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South Korea 2016 growth forecast revised slightly down

Pedestrians cross a road in front of the Bank of Korea headquarters in Seoul, South Korea.

[SEOUL] An influential South Korean government think tank revised down its economic growth forecast for next year with weak exports expected to continue hobbling expansion, it said in a biannual report on Wednesday.

The Korea Development Institute (KDI) said growth in Asia's fourth-largest economy is expected to rise 3.0 per cent next year, tweaked down from its 3.1 per cent growth projection made in May. "Domestic consumption is expected to improve as real household income will rise on low interest rates and low oil prices as well as a boost in construction on positive housing transactions," the think tank said in a report.

However, weakness in exports will persist as growth in other emerging economies slows while the competitiveness of South Korean exports softens, it added.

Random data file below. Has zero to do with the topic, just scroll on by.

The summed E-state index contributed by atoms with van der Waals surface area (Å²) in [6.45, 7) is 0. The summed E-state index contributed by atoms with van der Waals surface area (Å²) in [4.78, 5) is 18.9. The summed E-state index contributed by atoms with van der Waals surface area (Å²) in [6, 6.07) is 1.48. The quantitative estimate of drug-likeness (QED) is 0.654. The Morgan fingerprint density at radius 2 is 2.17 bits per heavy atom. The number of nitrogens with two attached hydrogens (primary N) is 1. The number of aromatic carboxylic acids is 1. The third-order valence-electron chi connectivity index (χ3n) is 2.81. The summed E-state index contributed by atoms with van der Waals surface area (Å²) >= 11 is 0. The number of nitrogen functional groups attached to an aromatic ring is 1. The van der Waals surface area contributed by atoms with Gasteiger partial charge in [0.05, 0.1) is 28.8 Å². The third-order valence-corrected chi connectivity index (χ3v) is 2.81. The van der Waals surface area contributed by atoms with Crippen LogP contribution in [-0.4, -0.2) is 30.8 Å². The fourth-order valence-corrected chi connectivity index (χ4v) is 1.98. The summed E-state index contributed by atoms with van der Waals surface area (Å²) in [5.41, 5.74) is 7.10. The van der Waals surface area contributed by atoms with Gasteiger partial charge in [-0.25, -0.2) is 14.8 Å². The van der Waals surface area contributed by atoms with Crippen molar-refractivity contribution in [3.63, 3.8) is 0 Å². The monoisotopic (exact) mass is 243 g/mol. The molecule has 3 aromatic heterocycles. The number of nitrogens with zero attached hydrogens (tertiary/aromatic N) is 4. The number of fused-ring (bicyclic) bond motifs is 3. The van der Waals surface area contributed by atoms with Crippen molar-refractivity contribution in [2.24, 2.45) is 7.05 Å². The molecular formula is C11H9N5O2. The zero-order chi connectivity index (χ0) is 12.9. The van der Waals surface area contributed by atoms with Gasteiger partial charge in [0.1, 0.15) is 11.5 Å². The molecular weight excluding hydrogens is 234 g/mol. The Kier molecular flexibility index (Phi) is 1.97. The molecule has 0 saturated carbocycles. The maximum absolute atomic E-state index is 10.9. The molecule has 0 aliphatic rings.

The comments are broadly in line with those made by the central bank and finance ministry in recent months.

Also in the report, the KDI advised the government to focus its efforts on reforming how it spends money and expanding tax revenue sources. It also said monetary policy in South Korea should retain its current accommodative stance to support the ongoing economic recovery.

The Bank of Korea has cut interest rates four times to a record-low of 1.50 per cent from 2.50 per cent last year, with the most recent rate cut taking place in June.

The central bank is expected to make no change to interest rates at its policy meeting on Thursday ahead of the U.S. Federal Reserve's pending rate hike.

This year, the KDI said the economy would grow 2.6 per cent, down from its previous forecast of 3.0 per cent. This was lower than forecasts made by the BOK and the finance ministry, which see this year's growth at 2.7 per cent and 3.1 per cent, respectively.

Although the think tank is run by the government, it formulates its own economic forecasts separately from the government. The finance ministry will announce its revised forecasts next week.